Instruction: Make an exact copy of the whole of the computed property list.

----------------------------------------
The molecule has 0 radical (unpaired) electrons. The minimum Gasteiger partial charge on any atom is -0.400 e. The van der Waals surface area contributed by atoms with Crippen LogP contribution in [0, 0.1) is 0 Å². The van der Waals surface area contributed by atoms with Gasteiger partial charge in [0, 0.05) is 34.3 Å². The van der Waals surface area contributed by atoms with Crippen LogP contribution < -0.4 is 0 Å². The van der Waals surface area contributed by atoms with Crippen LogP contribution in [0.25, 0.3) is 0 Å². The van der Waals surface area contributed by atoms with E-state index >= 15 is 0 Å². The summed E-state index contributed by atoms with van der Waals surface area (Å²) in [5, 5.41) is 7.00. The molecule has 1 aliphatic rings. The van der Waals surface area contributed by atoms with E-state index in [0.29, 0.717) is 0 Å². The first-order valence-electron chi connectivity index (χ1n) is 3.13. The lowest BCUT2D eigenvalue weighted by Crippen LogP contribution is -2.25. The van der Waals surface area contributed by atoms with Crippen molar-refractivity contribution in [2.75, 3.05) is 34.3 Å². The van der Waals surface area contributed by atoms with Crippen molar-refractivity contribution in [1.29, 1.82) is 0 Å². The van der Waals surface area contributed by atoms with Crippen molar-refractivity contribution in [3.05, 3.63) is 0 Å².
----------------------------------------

The molecule has 0 radical (unpaired) electrons. The minimum Gasteiger partial charge on any atom is -0.400 e. The van der Waals surface area contributed by atoms with Crippen LogP contribution in [0, 0.1) is 0 Å². The van der Waals surface area contributed by atoms with Gasteiger partial charge in [0, 0.05) is 34.3 Å². The van der Waals surface area contributed by atoms with Crippen LogP contribution < -0.4 is 0 Å². The van der Waals surface area contributed by atoms with Crippen LogP contribution in [0.25, 0.3) is 0 Å². The van der Waals surface area contributed by atoms with E-state index >= 15 is 0 Å². The summed E-state index contributed by atoms with van der Waals surface area (Å²) in [5, 5.41) is 7.00. The molecule has 1 aliphatic rings. The van der Waals surface area contributed by atoms with E-state index in [0.29, 0.717) is 0 Å². The first-order valence-electron chi connectivity index (χ1n) is 3.13. The lowest BCUT2D eigenvalue weighted by Crippen LogP contribution is -2.25. The van der Waals surface area contributed by atoms with Crippen molar-refractivity contribution in [2.75, 3.05) is 34.3 Å². The van der Waals surface area contributed by atoms with Crippen molar-refractivity contribution in [1.29, 1.82) is 0 Å². The van der Waals surface area contributed by atoms with Crippen molar-refractivity contribution in [3.05, 3.63) is 0 Å².